Nucbuddy: thanks for those links. I never doubted the reliability of nuclear performance in summer. My concern was, that nuclear peakers aren't being built yet, and I fear it's because, as you mentioned, they are uneconomical compared to alternatives. If they prove to be more expensive than, say, Ausra's technology (plausible) and under the condition that Ausra can demonstrate that things will go more or less as they have claimed (we'll find out soon enough), then why would solar thermal such a poor alternative? The other alternatives were named - gas and diesel which emit CO2 and don't help much for energy independence or even sometimes send large amounts of money to... less friendly countries and individuals. Hydro cannot expand much, right? Probably the same for pumped hydro resevoirs. So those alternatives don't really seem like alternatives at all to me.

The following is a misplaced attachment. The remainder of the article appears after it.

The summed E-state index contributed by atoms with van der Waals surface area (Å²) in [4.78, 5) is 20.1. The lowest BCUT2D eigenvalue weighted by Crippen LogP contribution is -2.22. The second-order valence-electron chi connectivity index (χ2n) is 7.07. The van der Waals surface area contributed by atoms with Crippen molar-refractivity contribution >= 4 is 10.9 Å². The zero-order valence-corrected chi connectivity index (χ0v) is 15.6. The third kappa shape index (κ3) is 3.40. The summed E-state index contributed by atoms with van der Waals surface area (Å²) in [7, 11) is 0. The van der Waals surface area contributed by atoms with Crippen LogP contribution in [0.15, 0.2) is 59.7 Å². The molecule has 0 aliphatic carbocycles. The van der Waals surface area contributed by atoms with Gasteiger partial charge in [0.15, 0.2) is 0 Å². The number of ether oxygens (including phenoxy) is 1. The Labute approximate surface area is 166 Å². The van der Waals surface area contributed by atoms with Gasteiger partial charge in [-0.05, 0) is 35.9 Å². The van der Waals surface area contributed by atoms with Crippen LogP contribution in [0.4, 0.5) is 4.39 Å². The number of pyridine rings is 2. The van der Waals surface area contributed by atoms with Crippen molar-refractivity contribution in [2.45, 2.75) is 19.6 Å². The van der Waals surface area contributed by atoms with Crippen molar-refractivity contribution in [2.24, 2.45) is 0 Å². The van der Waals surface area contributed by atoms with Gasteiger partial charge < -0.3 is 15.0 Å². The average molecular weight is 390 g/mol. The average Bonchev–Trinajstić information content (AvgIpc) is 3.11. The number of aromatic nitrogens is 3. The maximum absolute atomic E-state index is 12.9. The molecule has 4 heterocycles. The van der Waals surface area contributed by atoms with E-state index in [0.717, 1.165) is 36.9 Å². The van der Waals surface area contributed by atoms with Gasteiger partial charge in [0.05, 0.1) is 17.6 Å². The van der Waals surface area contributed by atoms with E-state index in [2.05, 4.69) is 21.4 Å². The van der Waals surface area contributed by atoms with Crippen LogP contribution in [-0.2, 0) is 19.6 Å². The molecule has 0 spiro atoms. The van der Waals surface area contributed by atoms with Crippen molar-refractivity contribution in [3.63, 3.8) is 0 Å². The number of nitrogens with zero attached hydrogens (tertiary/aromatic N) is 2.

It's also pretty clear to me that solar thermal output can be very reliable:

* Solar thermal plants in the Mojave have historically displayed technical availability of 99% or greater.

* Long periods of extreme clouds are very rare in many desert locations.

* Occasional clouds passing over do occur quite often in these desert locations but can be dealt with using thermal storage (only a small amount needed for this, it's already being done often in the form of oil or steam storage and proved succesful).

* Geographically distributing the solar thermal plants over several locations in the SW will further mitigate local climatic irregularities.

* Improvements in the grid can do wonders I think. Making it nationwide but also a smart grid that deals with the demand side on a large scale.

*Such a large grid can facilitate other forms of power such as hydro and wind (tend to be greater during winter), wave/tidal, PV, CPV (distributed or utility), etc.

* Vehicle-to-grid technology may very well contribute too in the future, as more solar thermal plants will be built.